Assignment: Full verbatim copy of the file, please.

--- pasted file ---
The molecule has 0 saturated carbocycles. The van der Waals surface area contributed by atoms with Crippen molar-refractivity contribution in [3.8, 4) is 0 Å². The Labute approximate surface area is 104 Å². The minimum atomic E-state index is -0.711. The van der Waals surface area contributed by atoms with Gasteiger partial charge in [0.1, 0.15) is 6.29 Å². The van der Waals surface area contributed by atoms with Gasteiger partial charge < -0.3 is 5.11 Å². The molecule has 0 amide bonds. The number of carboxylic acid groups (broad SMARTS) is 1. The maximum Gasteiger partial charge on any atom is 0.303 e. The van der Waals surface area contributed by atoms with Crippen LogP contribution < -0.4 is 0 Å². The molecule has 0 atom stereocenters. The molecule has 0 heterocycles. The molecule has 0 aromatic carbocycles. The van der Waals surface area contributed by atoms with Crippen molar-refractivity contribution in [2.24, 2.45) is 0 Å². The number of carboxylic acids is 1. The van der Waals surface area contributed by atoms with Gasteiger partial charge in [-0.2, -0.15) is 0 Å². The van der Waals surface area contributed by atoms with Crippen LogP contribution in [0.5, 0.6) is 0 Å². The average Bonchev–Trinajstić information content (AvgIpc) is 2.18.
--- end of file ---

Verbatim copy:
The molecule has 0 saturated carbocycles. The van der Waals surface area contributed by atoms with Crippen molar-refractivity contribution in [3.8, 4) is 0 Å². The Labute approximate surface area is 104 Å². The minimum atomic E-state index is -0.711. The van der Waals surface area contributed by atoms with Gasteiger partial charge in [0.1, 0.15) is 6.29 Å². The van der Waals surface area contributed by atoms with Gasteiger partial charge < -0.3 is 5.11 Å². The molecule has 0 amide bonds. The number of carboxylic acid groups (broad SMARTS) is 1. The maximum Gasteiger partial charge on any atom is 0.303 e. The van der Waals surface area contributed by atoms with Crippen LogP contribution < -0.4 is 0 Å². The molecule has 0 atom stereocenters. The molecule has 0 heterocycles. The molecule has 0 aromatic carbocycles. The van der Waals surface area contributed by atoms with Crippen molar-refractivity contribution in [2.24, 2.45) is 0 Å². The number of carboxylic acids is 1. The van der Waals surface area contributed by atoms with Gasteiger partial charge in [-0.2, -0.15) is 0 Å². The van der Waals surface area contributed by atoms with Crippen LogP contribution in [0.5, 0.6) is 0 Å². The average Bonchev–Trinajstić information content (AvgIpc) is 2.18.